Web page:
For over 70 years the Hansard Society has produced leading research on parliaments, political engagement and democratic innovation. The majority of our publications are available to download for free.
At the start of a new Parliament a series of ceremonies and procedures must take place before the Members of the two Houses can get down to business. Our special collection of procedural guides takes you through them, in the order they take place. We start with some things to note about the highly unusual start of the 2019 Parliament.
A set of laws, conventions and Standing Orders govern how and when a Parliament starts and ends, how it is divided into sessions and sitting periods, and what ceremonies and procedures take place at different points. This guide takes you through them.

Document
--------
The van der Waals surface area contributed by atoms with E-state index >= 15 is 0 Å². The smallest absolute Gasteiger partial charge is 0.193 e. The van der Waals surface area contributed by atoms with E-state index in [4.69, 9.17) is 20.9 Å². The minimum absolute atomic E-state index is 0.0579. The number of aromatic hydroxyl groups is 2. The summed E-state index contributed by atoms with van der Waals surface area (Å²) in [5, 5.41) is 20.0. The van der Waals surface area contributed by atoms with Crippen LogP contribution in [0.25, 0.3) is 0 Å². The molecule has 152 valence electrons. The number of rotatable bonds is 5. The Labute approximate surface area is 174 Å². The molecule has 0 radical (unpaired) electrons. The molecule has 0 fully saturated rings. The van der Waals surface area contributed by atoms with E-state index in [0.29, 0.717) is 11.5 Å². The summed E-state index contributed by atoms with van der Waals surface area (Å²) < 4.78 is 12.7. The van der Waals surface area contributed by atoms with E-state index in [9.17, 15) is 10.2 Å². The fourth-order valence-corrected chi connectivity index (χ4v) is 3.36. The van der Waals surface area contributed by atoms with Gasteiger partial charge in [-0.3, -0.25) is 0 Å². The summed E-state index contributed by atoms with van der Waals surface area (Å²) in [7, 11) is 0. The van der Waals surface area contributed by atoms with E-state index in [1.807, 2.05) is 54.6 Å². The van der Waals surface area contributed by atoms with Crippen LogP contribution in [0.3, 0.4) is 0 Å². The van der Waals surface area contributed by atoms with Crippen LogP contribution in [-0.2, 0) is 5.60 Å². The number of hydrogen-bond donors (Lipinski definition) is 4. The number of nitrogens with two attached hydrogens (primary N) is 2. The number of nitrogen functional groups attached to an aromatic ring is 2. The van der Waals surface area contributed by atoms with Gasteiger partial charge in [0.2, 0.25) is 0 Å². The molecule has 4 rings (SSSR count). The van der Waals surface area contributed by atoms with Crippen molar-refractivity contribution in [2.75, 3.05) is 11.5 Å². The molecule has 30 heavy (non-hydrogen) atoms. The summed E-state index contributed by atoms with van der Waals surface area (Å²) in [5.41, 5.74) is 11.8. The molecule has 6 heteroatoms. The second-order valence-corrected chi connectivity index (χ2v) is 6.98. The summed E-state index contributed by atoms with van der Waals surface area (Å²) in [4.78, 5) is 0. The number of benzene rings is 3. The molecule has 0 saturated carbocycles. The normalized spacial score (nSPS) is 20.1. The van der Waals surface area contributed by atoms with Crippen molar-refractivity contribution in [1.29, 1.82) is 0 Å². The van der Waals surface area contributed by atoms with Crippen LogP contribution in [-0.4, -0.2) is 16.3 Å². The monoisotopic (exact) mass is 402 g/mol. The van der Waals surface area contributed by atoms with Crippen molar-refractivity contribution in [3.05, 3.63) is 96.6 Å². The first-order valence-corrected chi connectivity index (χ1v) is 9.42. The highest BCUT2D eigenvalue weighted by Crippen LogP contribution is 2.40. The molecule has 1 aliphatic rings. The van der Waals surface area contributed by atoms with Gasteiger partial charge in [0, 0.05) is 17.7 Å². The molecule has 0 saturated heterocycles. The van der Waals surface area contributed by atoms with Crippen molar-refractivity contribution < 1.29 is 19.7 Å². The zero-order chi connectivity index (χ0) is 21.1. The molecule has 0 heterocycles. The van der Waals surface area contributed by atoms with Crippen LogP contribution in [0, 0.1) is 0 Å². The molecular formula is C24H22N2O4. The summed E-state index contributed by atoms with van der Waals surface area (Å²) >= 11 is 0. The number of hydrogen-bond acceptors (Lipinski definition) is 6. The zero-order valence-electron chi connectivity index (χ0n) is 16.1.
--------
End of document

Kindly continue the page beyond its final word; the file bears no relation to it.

State Opening, with the Queen’s Speech at its centre, is the key ceremonial and constitutional event at the start of a new session of Parliament.
A number of different individuals and bodies provide leadership in each House. They have important powers and responsibilities, ranging from the administration of each House to stewardship of parliamentary business and procedures. This guide takes you through them.
Select committees are one of the key ways the two Houses of Parliament hold the government to account. They are also important bodies for Parliament’s engagement with the public.
Private Members’ Bills are bills introduced by MPs and Peers who are not government ministers. They provide backbenchers with an opportunity to address public concerns and to set a policy agenda that is not determined by the executive. But the procedures, often a source of controversy, are different to those that apply for government bills.